What does the Design Thinking process look like?

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If you want to know what Design Thinking is, we invite you to read the previous article What is Design Thinking?

 

The Design Thinking process is a simple set of four steps: define, ideate, prototype and learn. These steps are not linear, meaning that along the way it is possible to return to a previous stage or even, when completing the cycle, to redefine aspects of the product or service that had not been initially considered.

STEP 1: DEFINE

The first thing to do as a Design Thinker is to empathize with the client's problems and understand their environment. You never define a problem based only on analytics and data, you have to go out and connect with the clients. 

The objective of this phase is to obtain an actionable definition of the client's problem to which you want to provide a solution. In order to define the problem, you must observe what the clients do, what they say and talk to them in depth to find out why. For this there are different tools such as: 

Empathy map (designed by XPlane): it analyzes 4 aspects from the client's point of view: what he thinks and feels, what he sees around him, what he says and does, and what he hears. 

Covert observation: an immersion in the client's reality is made through the use of a product or service in order to know in depth their problems. 

Cognitive immersion: an immersion in the client's reality is made through the use of a product or service to get to know their problems in depth. 

What, how and why questions:  we start with the initial observations (what?). Then you ask how what you are observing is happening (how?) to obtain details and go deeper into the observation. Finally, you get to the why, or rather to the different why that allows you to identify not only the apparent but also the emotional drivers behind each of the facts you observe.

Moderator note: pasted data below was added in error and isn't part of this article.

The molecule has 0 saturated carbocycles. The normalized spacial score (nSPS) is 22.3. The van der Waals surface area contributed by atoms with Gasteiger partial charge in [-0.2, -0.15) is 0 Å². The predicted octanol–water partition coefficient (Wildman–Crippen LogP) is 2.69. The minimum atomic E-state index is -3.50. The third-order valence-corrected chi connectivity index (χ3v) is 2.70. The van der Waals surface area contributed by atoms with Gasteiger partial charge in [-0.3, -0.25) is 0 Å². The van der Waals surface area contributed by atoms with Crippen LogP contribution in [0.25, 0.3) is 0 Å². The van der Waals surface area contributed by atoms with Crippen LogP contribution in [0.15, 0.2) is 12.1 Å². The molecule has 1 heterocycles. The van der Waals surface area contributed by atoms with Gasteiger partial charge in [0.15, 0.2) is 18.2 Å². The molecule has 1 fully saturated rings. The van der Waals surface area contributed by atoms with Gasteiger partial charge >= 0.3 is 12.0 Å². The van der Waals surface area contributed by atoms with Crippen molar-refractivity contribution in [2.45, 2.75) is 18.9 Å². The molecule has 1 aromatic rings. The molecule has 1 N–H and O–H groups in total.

STEP 2: IDEATE

This phase has the following main objectives:

  • Create a safe environment for the team to promote creativity.
  • Build a multidisciplinary team with different points of view and approaches to the defined problem.
  • Generate as many ideas as possible without making value judgments. Encourage and promote crazy ideas, without fear. No idea is bad, they are all valuable and important to the process. 
  • Reflect on and refine the ideas that, in the team's opinion, will best solve the problem posed.
  • Conduct a feasibility and impact study to select the ideas with the greatest impact and lowest cost.
  • Land the selected ideas in order to deepen their understanding and try to understand how to put them into practice.

To achieve these objectives it is important not to lose sight of the fact that the Design Thinker is the facilitator. That is, he/she may have ideas, but the main contribution in the process is to help create a safe environment and foster creativity.

 
STEP 3: PROTOTYPE

The objective of this phase is to design and implement a tangible prototype that allows us to respond to the problem we defined.

In this part of the process the designers check if they have correctly interpreted the problem of their users and if there are failures, they will have been with little investment of time, resources and money.

This prototype is called Minimum Viable Product, since it is not necessary to have something very elaborated and finished. It is an important advance that allows testing and visualization of the most important functionalities. This allows us to mitigate errors at an early stage and to see if it is in the right direction.

 
STEP 4: LEARN

In this phase, we examine whether we were right in defining the users' problem, whether the idea is the one that would best solve their problem or whether other ideas could have been explored. Also, it is deduced if the designed prototype makes these ideas tangible adequately or if it is defective and finally if this whole process confirms the hypothesis. 

method is repeated, since we have more understanding of the problem and it is possible that we have to redefine it or that new problems have arisen. Design Thinking, since there is more understanding of the problem and it is possible that it has to be redefined or that new problems have arisen.

In conclusion, Design Thinking is a powerful tool for creating solutions that are not only effective, but also provide a positive user experience. Its human-centered approach to innovation, empathy, experimentation and iteration make it a valuable tool for solving complex problems in a variety of industries.

In this way, organizations can foster a culture of innovation and stay ahead in an ever-changing world.

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What does the Design Thinking process look like?

The Design Thinking process is a simple set of four steps: define, ideate, prototype, and learn. These steps are not linear, that is, throughout it, it is possible to return to a previous stage or even, upon completing the cycle, redefine aspects of the product or service that had not been initially considered.

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